In Classic Maritime v Limbunga, the High Court held that a contractual force majeure clause incorporated a “but for” test of causation.

Limbunga, a charterer, contracted to provide iron ore for shipment by Classic Maritime, a ship owner. Limbunga failed to do so after a burst dam forced the mine that supplied the iron ore to close production. When Classic Maritime sought damages, Limbunga tried to rely on a force majeure clause in the contract, which carved out liability for losses caused by accidents such as flooding.

Limbunga argued that the principles of contractual frustration should be applied, so its contractual liability was automatically excused when the dam burst. However, the court held that the words “result from” and “directly affect” in the force majeure clause meant that Limbunga would only be excused from liability if it could establish that “but for” the dam bursting it would have provided iron ore for shipment. The court concluded that Limbunga would not have provided iron ore even if the dam had not burst.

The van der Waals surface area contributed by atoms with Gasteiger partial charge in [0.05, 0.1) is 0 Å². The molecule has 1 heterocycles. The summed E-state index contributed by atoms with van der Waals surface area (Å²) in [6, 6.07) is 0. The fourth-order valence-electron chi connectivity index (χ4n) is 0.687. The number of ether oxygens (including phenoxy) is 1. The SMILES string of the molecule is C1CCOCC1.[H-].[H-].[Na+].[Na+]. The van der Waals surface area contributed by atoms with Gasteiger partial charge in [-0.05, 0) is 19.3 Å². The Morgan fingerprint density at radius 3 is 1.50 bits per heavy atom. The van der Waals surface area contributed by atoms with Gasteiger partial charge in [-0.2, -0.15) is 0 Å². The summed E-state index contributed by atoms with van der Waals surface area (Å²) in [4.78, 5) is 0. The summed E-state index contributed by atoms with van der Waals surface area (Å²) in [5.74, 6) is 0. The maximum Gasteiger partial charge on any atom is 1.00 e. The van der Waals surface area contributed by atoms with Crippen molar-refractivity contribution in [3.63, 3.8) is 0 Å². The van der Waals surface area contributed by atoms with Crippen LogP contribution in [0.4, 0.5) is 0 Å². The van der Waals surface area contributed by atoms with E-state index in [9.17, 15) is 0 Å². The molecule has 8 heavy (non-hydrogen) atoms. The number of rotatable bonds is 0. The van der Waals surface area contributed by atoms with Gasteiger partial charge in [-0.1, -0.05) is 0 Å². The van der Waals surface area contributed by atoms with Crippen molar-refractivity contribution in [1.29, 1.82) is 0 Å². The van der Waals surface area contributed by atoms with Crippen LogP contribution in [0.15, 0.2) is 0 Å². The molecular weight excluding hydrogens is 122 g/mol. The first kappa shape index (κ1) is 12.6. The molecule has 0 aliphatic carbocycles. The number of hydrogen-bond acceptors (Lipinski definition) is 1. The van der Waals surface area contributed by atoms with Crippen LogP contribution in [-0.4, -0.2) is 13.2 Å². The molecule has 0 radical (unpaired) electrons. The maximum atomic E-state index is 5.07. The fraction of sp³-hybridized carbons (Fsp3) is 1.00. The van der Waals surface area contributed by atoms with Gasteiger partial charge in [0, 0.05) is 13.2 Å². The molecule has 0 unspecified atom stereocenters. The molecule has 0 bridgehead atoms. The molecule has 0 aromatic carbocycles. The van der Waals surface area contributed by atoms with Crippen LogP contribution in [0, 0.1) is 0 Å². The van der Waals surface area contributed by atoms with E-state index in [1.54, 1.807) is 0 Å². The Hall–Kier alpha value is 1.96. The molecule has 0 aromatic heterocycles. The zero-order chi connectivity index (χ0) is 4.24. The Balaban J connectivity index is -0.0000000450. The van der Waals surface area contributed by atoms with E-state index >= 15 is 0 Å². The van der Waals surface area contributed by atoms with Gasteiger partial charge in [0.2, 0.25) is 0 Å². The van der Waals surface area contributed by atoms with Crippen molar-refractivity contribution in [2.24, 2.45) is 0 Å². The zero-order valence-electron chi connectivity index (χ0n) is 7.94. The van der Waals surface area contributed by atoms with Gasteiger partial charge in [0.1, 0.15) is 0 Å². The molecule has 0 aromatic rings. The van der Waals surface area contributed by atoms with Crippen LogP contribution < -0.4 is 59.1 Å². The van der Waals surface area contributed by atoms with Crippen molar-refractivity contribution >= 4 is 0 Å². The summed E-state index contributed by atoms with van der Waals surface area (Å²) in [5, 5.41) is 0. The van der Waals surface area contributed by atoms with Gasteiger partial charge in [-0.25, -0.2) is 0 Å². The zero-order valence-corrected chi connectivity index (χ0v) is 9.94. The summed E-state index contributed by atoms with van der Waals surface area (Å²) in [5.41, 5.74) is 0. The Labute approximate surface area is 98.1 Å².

Nevertheless, the court went on to determine that because there was a shortage of iron ore following the dam burst, Limbunga could not have obtained an alternative source of iron ore even if it had been willing and able to do so.

Therefore, Limbunga did not have to pay substantial damages because Classic Maritime would have suffered the same loss in any event irrespective of Limbunga’s performance under the contract.

Although this case turned on the wording of the force majeure clause, the judge made clear the distinction between frustration – concerned with cancelling future contractual obligations, and force majeure – concerned with excusing liability arising when the contract was still in place. Contracting parties should carefully bear in mind the effects of this distinction when drafting force majeure clauses.